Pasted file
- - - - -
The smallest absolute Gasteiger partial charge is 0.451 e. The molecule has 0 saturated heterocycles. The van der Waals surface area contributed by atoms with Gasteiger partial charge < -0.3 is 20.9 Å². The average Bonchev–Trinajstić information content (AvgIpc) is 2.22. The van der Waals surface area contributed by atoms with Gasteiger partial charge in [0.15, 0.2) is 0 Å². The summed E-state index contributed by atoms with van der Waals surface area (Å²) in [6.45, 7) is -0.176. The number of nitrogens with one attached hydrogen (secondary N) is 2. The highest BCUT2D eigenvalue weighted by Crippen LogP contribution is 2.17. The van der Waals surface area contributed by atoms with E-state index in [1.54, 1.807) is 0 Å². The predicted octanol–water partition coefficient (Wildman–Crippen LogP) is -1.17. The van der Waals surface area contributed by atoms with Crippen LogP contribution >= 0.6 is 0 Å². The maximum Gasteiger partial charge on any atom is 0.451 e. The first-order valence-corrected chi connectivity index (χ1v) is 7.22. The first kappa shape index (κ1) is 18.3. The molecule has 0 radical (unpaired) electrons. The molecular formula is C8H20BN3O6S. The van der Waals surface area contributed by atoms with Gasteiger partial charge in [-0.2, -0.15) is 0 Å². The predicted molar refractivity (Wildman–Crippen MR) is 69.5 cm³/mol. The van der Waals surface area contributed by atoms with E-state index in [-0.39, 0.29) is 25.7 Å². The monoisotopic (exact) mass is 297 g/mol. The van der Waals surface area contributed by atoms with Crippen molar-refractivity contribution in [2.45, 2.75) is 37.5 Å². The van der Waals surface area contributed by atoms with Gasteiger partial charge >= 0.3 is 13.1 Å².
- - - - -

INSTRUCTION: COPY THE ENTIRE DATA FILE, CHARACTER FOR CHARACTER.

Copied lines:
The smallest absolute Gasteiger partial charge is 0.451 e. The molecule has 0 saturated heterocycles. The van der Waals surface area contributed by atoms with Gasteiger partial charge < -0.3 is 20.9 Å². The average Bonchev–Trinajstić information content (AvgIpc) is 2.22. The van der Waals surface area contributed by atoms with Gasteiger partial charge in [0.15, 0.2) is 0 Å². The summed E-state index contributed by atoms with van der Waals surface area (Å²) in [6.45, 7) is -0.176. The number of nitrogens with one attached hydrogen (secondary N) is 2. The highest BCUT2D eigenvalue weighted by Crippen LogP contribution is 2.17. The van der Waals surface area contributed by atoms with E-state index in [1.54, 1.807) is 0 Å². The predicted octanol–water partition coefficient (Wildman–Crippen LogP) is -1.17. The van der Waals surface area contributed by atoms with Crippen LogP contribution >= 0.6 is 0 Å². The maximum Gasteiger partial charge on any atom is 0.451 e. The first-order valence-corrected chi connectivity index (χ1v) is 7.22. The first kappa shape index (κ1) is 18.3. The molecule has 0 radical (unpaired) electrons. The molecular formula is C8H20BN3O6S. The van der Waals surface area contributed by atoms with Gasteiger partial charge in [-0.2, -0.15) is 0 Å². The predicted molar refractivity (Wildman–Crippen MR) is 69.5 cm³/mol. The van der Waals surface area contributed by atoms with E-state index in [-0.39, 0.29) is 25.7 Å². The monoisotopic (exact) mass is 297 g/mol. The van der Waals surface area contributed by atoms with Crippen molar-refractivity contribution in [2.45, 2.75) is 37.5 Å². The van der Waals surface area contributed by atoms with Gasteiger partial charge >= 0.3 is 13.1 Å².